Welcome to “T” in the A to Z Challenge 2017. The 1st Duke of Wellington is my theme for this year’s Challenge.
From www.napoleonguide.com I found a short summary of the Battle of Toulouse, fought in April 1814 between Wellington and Marshal Soult (remember him from when I posted about the Duke as Marquess of Douro?).
The entry on the Toulouse battle is as follows:
The last major battle of the Peninsular War was fought over the important southern French city of Toulouse and – like many of the Duke of Wellington’s attacks on fortified strongholds – proved a bloody affair.
It was also an unnecessary battle as Napoleon Bonaparte had abdicated four days earlier.
However, the protagonists Wellington and Marshal Soult (an interesting aside on this link) were not to know of the end of the war and so went about their duties. The former to push further into France, and the latter to hold the British at bay.
Soult had some 42,000 men to defend Toulouse and he had organised them well in tough-to-crack positions. Wellington led just under 50,000 soldiers, a fifth of them Spanish.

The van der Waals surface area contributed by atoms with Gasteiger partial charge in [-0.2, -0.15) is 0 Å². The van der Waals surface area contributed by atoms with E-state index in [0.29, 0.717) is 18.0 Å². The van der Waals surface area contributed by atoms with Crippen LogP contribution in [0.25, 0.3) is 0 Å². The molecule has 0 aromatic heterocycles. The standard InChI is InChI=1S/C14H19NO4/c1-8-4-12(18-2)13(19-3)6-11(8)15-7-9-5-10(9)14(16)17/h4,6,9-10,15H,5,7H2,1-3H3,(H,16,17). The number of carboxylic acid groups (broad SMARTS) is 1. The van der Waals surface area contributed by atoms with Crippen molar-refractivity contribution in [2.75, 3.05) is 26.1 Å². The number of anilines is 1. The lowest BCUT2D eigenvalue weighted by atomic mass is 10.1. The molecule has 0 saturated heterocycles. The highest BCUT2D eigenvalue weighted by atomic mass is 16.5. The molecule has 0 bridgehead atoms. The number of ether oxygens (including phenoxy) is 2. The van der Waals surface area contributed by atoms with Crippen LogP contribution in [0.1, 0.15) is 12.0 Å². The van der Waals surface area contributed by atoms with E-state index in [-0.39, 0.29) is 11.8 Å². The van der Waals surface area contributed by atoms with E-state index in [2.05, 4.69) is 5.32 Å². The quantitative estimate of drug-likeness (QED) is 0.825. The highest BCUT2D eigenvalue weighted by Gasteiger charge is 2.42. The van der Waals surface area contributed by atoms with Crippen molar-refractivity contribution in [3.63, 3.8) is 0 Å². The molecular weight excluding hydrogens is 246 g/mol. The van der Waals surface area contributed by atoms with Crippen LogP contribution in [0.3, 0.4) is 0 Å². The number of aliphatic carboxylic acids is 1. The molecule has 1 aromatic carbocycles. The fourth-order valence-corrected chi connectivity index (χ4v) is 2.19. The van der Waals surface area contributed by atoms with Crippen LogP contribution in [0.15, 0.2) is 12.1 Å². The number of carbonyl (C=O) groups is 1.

The main British battle plan was to take the heights overlooking the city from the east and make the defenders’ position untenable.
To do this General William Beresford was given the unenviable task of moving against the heights under heavy enemy fire for two miles (3 km).
Simultaneously, General Rowland Hill would attack the western suburbs in a diversionary assault.
Beresford’s attack did not run smoothly as mud initially delayed his force and then severely hampered his troops’ ability to progress up the steep slope of the eastern ridge.
They were repelled by the defenders, but a second attack – followed by desperate fighting – managed to force the French from their positions.
Wellington then ordered guns dragged to the heights, an operation that was difficult in the extreme, but one that eventually forced Soult to withdraw his army.
He did so having given the Allies another hard fight.
Soult’s casualties were 3,200 men, while Wellington lost 4,500 dead and injured.
Most battle-related websites consider this battle a draw, but since Napoleon abdicated . . .
Previous A to Z Challenge 2017 posts: